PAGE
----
When I look at the pictures of the rings showing the missing stones, two things come to mind. The stones came out because the ring bent and the stones loosened in the their seats, or, the stones were broken out from your customer wearing another ring on their opposite hand and clapping. For six months of wear, even for 24k, the ring looks like someone took a hammer to it. I’ve seen this happen and the customer doesn’t even realize what they’ve done.

Most cultures that set stones in the higher karat gold, will use 18k, or 22k gold over the 24k for a couple of reasons. Adding a small amount alloy will cause the ring to be stiffer, less malleable and the workability is enhanced. Of course the more alloy that is added, the more diluted the color.



Good points Tjones. The ring is 18months ‘old’ - I should have said earlier, and yes the stones that are being lost are at the ends where the ring would bend the most. From what you are saying it definitely a good idea to alloy this gold down a tad. Thanks for your help.

I would highly suggest you talk to your customer about how she claps her hands. I’ve seen quite a few stones damaged and lost in this manner. And if this is indeed what’s happening, it won’t matter what the karat you make the ring out of, the damage will continue to occur. The pattern on the ring is very uniform, like something striking it. It looks very much like the way I would hammer finish a ring, only in this case the hammer is the ring on her opposite hand. I have also seen damage from someone tapping their steering wheel. This type of tapping would account for the pattern being flattened into the ring.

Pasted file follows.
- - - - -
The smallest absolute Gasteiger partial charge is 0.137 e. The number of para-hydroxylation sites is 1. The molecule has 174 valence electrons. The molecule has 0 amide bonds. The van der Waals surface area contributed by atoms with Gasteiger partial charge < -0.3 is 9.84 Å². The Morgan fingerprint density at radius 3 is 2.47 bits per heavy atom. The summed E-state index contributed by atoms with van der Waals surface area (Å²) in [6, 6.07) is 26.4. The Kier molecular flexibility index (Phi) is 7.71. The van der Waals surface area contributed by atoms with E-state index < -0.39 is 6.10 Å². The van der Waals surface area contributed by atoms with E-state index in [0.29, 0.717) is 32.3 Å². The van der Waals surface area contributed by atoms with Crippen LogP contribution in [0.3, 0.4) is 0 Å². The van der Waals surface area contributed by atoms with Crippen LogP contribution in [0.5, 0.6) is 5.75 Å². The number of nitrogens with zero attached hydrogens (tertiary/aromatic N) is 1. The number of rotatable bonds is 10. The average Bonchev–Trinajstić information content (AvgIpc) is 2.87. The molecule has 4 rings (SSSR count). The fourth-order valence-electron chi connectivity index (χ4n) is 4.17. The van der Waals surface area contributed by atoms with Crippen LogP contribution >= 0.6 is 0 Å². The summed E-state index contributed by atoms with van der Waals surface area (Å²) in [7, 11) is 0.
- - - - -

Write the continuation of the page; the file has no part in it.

I just what to make it clear, when I was talking about hardness and softness, I wasn’t referring to work hardening the metal, that’s different than alloying the metal and changing the density and karat of the metal. When you work harden 24k, it will still be more malleable than an 18k or 22k ring, but compacting the crystal structure through work hardening (like stretching) will make it more resistant to the forces acting on it.


Hi Mieke,

I found this formula on another discussion. It’s the same one I use.

By Makena.

The classic 22k recipe is more like 33 grains of fine silver to 11 grains of copper for 1 troy ounce of gold. More silver in the recipe makes it malleable with lighter (green) color, more copper makes it redder in color and much less malleable.

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Hi, a different tactic: I had some river gold, refined it and then alloyed it with platinum. The customer wanted a “white” color, so I used 20% Pt, but you can use as little as 7% and it will get quite hard and durable. I found this technique in an old handbook and was also guided by James Binion who was very kind and helpful.


James is in the metals world “The Dude”.
He’s also a heck of a nice guy.


Thanks for the recipe. I also have come across this article Gold and Gold alloys see table 3, that describes 21ct as perhaps the best option for a high carat yellow gold. Much stronger than 22ct and a little softer than 18ct. I think I have gone down a rabbit hole with gold alloys :laughing:- but so interesting.